The 2020 Map
The map shows the flaws of the Electoral College
Defenders of the Electoral College rely on a couple of key arguments. One is that the Framers, in their wisdom, created a system wherein candidates would have to concentrate on all states, large and small, to cobble together support. As such, this notion supposedly promotes better representation.
A key problem, although far from the only one, with that argument is that the Framers never conceived of candidates engaging in campaigns, let alone national ones. They certainly could not have foresee anything like what developed in the early 19th Century, let alone today’s media-driven, almost two-year-long spectacles.
In short: it is hard to argue that tried to design a system for a process that could not have envisioned.
Regardless, even if we come to the conclusion that they stumbled into a system that would allow for a righteous balance of attention between the large and the small by aspirants to the highest office in the land, well, reality tells us otherwise.
A piece in WaPo discusses what any of us who pay attention to these things already knows, that 2020 (like previous presidential elections) will end up being primarily about a handful of competitive states, with all the others (large and small) being largely ignored.
Just four states are likely to determine the outcome in 2020. Each flipped to the Republicans in 2016, but President Trump won each by only a percentage point or less. The four are Pennsylvania, Michigan, Wisconsin and Florida. Many analysts point to Wisconsin as the single state upon which the election could turn.Source: WaPo, The 2020 electoral map could be the smallest in years. Here’s why.
These states are all in the larger category. Indeed, FL and PA are top-five* but, of course, CA, TX, and NY are on not on this list (nor is IL–see previous note).**
So, as usual, the claims of EC defenders about how the institution promotes broad-based representations it going to smack right into the empirical reality of what the EC actually incentivizes.
Further evidence from the 2016 election, via the NPV project:
Two-thirds (273 of 399) of the general-election campaign events in the 2016 presidential race were in just 6 states(Florida, North Carolina, Pennsylvania, Ohio, Virginia, and Michigan).
94% of the 2016 events (375 of the 399) were in 12 states (the 11 states identified in early 2016 as “battleground” states by Politico and The Hill plus Arizona).This fact validates the statement by former presidential candidate and Governor Scott Walker of Wisconsin on September 2, 2015, that “The nation as a whole is not going to elect the next president. Twelve states are.”Source: Two-thirds of Presidential Campaign Is in Just 6 States
See the linked piece for a full run-down.
Note that 25 of the 51 districts that have EVs (50 states plus DC) received zero visits by the candidates for president (or their running mates) in the 2016 general election campaign. Another 13 was visited by only one major party candidate/running mate.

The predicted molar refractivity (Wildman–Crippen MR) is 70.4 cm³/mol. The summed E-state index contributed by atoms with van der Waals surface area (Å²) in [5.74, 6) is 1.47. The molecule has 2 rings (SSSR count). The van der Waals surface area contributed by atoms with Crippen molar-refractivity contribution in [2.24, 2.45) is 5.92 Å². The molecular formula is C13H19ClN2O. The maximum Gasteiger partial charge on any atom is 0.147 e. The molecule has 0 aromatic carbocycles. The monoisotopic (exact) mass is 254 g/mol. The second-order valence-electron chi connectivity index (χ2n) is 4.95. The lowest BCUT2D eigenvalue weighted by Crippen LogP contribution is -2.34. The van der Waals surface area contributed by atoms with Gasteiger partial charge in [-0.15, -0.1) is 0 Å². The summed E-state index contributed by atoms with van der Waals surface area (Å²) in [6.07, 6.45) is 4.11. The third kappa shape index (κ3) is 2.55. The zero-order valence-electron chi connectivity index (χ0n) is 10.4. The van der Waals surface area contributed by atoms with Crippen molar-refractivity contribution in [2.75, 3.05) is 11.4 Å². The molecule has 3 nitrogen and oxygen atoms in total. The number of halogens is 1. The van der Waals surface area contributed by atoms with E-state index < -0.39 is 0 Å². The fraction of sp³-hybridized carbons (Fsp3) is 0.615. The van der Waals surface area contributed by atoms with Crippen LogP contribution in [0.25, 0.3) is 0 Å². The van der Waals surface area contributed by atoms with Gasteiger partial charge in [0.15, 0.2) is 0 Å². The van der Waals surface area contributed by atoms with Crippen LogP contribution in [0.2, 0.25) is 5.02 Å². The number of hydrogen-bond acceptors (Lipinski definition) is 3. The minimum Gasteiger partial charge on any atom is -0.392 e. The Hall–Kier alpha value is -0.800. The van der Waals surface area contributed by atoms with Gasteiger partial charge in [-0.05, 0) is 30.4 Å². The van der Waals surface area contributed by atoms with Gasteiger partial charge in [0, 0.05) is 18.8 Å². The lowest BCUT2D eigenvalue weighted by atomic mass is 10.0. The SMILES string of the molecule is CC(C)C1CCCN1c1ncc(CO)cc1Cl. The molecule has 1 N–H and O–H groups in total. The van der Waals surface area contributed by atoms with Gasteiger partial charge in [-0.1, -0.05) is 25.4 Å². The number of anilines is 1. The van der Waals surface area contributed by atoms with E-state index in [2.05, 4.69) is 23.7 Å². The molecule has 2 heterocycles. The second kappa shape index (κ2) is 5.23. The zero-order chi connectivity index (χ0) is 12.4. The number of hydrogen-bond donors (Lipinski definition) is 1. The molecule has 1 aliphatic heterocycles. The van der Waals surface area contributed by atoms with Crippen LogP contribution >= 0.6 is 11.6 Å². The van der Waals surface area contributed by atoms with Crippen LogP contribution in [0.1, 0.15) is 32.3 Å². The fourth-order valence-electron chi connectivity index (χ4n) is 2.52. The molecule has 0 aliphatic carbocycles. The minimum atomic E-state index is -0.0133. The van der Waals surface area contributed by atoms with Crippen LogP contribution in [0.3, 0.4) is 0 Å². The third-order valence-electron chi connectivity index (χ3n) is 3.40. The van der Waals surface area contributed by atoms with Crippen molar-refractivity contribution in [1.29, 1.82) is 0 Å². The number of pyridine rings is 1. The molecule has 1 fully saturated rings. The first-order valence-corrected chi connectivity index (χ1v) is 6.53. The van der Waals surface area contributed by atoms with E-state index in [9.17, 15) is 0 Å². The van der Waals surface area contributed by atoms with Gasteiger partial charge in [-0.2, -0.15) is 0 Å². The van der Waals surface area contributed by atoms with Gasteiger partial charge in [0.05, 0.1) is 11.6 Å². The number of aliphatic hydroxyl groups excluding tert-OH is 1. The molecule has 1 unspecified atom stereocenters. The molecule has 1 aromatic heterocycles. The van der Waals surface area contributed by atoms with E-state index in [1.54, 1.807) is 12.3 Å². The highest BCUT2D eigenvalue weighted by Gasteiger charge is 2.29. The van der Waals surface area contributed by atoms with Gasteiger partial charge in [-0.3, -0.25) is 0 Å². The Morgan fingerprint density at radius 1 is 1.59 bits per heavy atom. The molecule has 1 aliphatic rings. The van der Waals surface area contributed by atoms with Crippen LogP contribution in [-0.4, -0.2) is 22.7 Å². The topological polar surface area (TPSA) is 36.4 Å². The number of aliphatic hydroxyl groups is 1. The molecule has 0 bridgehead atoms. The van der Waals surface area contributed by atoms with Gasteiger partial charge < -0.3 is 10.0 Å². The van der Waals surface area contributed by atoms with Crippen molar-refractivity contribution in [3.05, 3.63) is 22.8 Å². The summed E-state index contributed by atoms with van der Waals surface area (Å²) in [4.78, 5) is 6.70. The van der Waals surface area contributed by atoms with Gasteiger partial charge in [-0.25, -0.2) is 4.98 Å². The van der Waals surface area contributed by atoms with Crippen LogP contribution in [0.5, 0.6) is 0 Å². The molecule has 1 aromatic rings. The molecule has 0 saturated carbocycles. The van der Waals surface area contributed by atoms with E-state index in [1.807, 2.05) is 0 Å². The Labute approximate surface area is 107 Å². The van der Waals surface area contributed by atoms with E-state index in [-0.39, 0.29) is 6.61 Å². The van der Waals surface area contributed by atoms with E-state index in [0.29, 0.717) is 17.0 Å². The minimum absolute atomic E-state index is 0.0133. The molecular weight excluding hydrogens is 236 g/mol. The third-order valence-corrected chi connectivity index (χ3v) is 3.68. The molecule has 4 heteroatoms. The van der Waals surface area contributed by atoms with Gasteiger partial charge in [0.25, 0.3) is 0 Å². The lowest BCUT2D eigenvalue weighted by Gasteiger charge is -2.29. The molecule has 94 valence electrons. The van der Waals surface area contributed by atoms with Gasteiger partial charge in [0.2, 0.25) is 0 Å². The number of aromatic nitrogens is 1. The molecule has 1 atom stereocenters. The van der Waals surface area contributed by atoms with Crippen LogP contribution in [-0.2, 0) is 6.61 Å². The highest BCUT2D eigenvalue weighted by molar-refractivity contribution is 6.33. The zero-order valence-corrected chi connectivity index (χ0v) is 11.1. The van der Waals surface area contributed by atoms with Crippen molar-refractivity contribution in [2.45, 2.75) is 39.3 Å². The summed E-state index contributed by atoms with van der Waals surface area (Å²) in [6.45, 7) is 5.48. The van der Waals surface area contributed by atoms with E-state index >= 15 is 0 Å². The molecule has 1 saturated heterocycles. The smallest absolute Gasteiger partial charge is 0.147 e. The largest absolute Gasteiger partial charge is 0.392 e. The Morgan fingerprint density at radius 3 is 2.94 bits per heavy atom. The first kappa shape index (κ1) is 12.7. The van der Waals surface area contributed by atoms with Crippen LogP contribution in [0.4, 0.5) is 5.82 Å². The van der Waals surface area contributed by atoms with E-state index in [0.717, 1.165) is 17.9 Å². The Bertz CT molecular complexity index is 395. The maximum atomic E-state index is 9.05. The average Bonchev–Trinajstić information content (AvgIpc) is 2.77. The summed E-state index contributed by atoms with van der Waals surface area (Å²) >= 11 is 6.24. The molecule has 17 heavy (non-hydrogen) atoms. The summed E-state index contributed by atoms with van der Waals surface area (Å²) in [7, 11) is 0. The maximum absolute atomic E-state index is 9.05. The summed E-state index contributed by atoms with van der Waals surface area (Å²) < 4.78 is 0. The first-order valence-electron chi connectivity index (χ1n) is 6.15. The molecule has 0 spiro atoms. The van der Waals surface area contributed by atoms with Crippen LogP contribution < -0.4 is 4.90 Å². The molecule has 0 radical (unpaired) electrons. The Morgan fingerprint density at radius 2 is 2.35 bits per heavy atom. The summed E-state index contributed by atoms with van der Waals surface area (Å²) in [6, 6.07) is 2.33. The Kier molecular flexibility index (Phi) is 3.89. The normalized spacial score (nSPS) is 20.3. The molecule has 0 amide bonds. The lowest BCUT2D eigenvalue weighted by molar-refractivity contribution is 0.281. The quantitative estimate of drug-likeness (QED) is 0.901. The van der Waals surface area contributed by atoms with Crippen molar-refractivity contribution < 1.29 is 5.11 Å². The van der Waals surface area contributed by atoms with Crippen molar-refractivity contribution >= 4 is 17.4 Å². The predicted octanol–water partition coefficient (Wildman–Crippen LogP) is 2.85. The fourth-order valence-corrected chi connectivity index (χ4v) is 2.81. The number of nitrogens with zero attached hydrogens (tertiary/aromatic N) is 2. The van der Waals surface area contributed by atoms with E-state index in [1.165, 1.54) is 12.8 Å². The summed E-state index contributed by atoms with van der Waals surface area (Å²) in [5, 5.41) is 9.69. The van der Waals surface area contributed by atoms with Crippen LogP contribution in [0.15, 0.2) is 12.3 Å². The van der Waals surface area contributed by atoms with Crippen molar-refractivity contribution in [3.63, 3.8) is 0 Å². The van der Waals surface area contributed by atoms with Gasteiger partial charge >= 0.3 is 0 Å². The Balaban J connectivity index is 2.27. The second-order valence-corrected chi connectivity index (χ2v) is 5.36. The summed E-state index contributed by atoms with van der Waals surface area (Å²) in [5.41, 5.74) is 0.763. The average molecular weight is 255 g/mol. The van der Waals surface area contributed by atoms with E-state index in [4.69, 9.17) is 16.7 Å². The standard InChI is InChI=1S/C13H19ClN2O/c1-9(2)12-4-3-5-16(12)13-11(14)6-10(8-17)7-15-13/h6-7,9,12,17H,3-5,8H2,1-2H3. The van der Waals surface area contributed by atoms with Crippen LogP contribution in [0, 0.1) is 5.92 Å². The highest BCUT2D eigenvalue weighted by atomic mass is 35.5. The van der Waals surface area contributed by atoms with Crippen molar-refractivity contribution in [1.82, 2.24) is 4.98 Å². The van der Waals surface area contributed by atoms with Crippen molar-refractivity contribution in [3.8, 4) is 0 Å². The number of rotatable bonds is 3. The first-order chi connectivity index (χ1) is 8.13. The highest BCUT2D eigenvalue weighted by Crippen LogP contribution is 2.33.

One does not have to known the distribution of EVs by heart to look at that map and see that the EC in 2016 did not create a balance between large and small states. The key variable, obviously, is competitiveness.
Critics of a popular vote often state, not entirely incorrectly (although usually with great exaggeration),*** that under a popular vote candidates would direct their attention to population centers. But, what is more desirable: for candidates to focus on where the voters are or to focus only on where geographic exigencies have created competitive states?
*PA was actually 6th after the last census, but was tied with IL with 20 EVs. After the next census PA is likely to be 5th ahead of IL.
**There are Democratic fantasies of TX going purple, but the likelihood is that it will not be sufficiently competitive in 2020 to warrant lots of spending or campaign stops. If it does even up garnering attention, the main reason will not be, however, because of the large number of voters in the state, but rather because it will be considered competitive.
***The exaggerated claim is that candidates will spend all their time in places like LA and NYC and ignore everyone else. But, of course, that is not the case for a number of reasons. First, there aren’t enough votes in just those areas to win the presidency (especially if we required an absolute majority of the vote to win), and second urban centers contain both Rs and Ds (and third party voters). We get brainwashed into thinking that places are Red or Blue as if they are monoliths. There are even liberal Democrats in Mississippi and conservative Republicans in San Francisco. Candidates should be incentivized to seek them all out.